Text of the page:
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Rekenthaler Report

Fidelity's 2017 Comeback

Its big U.S. stock funds delivered the goods.

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On the Mend
Perhaps in 2018 I will switch to writing a medical column.

Most of what I have learned in this New Year has involved health. I learned that if one visits a doctor in a panic, having contracted something that feels like a flu shortly before flying to Patagonia for a hiking vacation, and the doctor says not to worry because the flu test came back negative, that the panic may have been justified and the doctor not.

I also learned that after lying down for several days so that the "cold's" 102-degree fever subsided, and then regaining the energy to sit, that one should be wary of full-throatedly adopting Nietzsche's dictum of that which does not kill you makes you stronger, because hopping onto the hiking path may indeed make one weaker without technically leading to death.

Thus begins my initial 2018 column, written from convalescence and laden with distrust for both medical practitioners and German philosophers.

Also Recovering
Which leads to today's topic: Another invalid has arisen. After many years of disappointing relative results, and the gradual erosion of its once industry-leading position, Fidelity's actively managed U.S. stock funds showed well in 2017. The chart below portrays the relative-to-Morningstar Category 2017 rankings for Fidelity's six largest active diversified U.S. stock funds (oldest share class, if the fund has multiple share classes). Except for former flagship  Fidelity Magellan (FMAGX), Fidelity's offerings dusted the competition.  Fidelity Contrafund (FCNTX) was its usual fine self, landing just outside the top quintile, while the remaining funds were better yet, each among the very best of its group.

It will be objected that beating other companies' funds isn't really the point. If the typical actively run fund costs more than the leading index funds (it does), and usually cannot overcome that expense handicap (it can't), then Fidelity's funds might impress by this measure but appear mediocre compared with the true competition. What matters for active managers is not outdoing each other but besting the index funds.

Fair enough. The next chart shows how each fund fared in 2017 against the benchmark that Morningstar uses for that fund's investment category--that is, against a style-specific benchmark that closely (albeit not exactly) matches up with the fund. A positive figure indicates the fund beat the benchmark by that percentage. For example, Contrafund's score of 7 means that its 2017 gain was 7% (not 7 percentage points, that would be an entirely different thing!) above that of its benchmark.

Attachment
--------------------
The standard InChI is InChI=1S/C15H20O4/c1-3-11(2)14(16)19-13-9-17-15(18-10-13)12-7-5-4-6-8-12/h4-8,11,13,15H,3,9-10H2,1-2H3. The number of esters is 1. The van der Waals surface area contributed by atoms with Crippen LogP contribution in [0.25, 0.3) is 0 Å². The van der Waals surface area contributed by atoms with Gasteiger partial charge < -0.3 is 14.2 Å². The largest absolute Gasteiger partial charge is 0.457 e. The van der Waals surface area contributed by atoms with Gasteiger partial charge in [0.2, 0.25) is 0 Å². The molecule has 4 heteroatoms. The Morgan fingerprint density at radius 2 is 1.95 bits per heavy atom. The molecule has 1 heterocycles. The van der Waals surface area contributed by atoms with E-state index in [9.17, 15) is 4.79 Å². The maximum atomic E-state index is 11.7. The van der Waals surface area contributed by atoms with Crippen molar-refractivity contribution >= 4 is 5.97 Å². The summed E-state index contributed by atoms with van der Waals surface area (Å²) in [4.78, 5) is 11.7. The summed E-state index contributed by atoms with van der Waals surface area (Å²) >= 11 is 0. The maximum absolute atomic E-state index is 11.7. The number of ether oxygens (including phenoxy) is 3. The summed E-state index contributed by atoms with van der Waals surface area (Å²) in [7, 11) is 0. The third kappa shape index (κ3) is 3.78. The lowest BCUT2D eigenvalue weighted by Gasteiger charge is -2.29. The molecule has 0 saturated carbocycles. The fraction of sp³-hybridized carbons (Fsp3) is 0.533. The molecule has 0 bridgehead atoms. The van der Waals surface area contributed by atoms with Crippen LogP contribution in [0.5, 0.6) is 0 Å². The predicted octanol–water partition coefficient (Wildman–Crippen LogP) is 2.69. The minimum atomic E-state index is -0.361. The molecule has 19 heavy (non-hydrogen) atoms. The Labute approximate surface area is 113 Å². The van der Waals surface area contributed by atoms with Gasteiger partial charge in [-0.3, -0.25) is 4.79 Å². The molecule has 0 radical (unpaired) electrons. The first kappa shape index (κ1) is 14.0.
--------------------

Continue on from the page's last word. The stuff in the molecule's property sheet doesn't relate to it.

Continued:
Note that, by this approach, the performance of Fidelity's funds fully reflected their ongoing expenses--implicit trading costs as well as the explicit expenditures reflected in a fund's official expense ratio--while the indexes, being benchmarks, carried no costs at all. True, a major provider's index funds generally perform very similarly to their no-cost benchmarks, but nonetheless the comparison cannot be said to have been created to flatter Fidelity. Aside from Magellan, its major U.S. stock funds outdid their index rivals, sometimes by wide margins. No if's, and's, or but's about it.

The Bigger Picture
Of course, one year isn't very long. Fidelity's stock funds would need to outdo the indexes for three years at the very least to qualify as long-term successes, and their record during that time period is decidedly more mixed. Even with their powerful 2017 showings comprising the final third of their 36-month records, the funds haven't as a group demonstrated their superiority. They haven't been bad by any means--nothing like the "dangerous for your financial health" label that active management's critics sometimes levy against the practice--but their numbers also haven't been strong enough to induce regret into index-fund owners.

(Note: The asset size for the funds differs slightly from those of the previous charts because I measured the funds' sizes at the start of the three-year time period as opposed to the beginning of 2017.)

No Morality Tale
I, for one, will not draw a lesson from Fidelity's resurgence. The popularity of Nietzsche's phrase attests to the human desire for redemption. We like to believe that  failure breeds success--that from the days spent in the wilderness, wisdom is gained. I think that's unlikely, at least in the field of investment management. I see no benefit to underperformance. What comes from lagging index funds, year after year, is not improvement. It is instead lost assets, as investors find other places to put their monies, and a diminished business reputation.

Nonetheless, news is news. Even if it they are just a blip in an ongoing trend--and they may well be more than that (that I cannot discern a larger meaning in Fidelity's recent performance does not prove that such a meaning does not exist)--Fidelity's 2017 gains merit the attention of this column. They were a significant achievement for a major mutual fund company, and a striking counterexample to the powerful, ongoing narrative of index funds' inexorable triumph.

John Rekenthaler has been researching the fund industry since 1988. He is now a columnist for and a member of Morningstar's investment research department. John is quick to point out that while Morningstar typically agrees with the views of the Rekenthaler Report, his views are his own.

John Rekenthaler does not own (actual or beneficial) shares in any of the securities mentioned above. Find out about Morningstar’s editorial policies.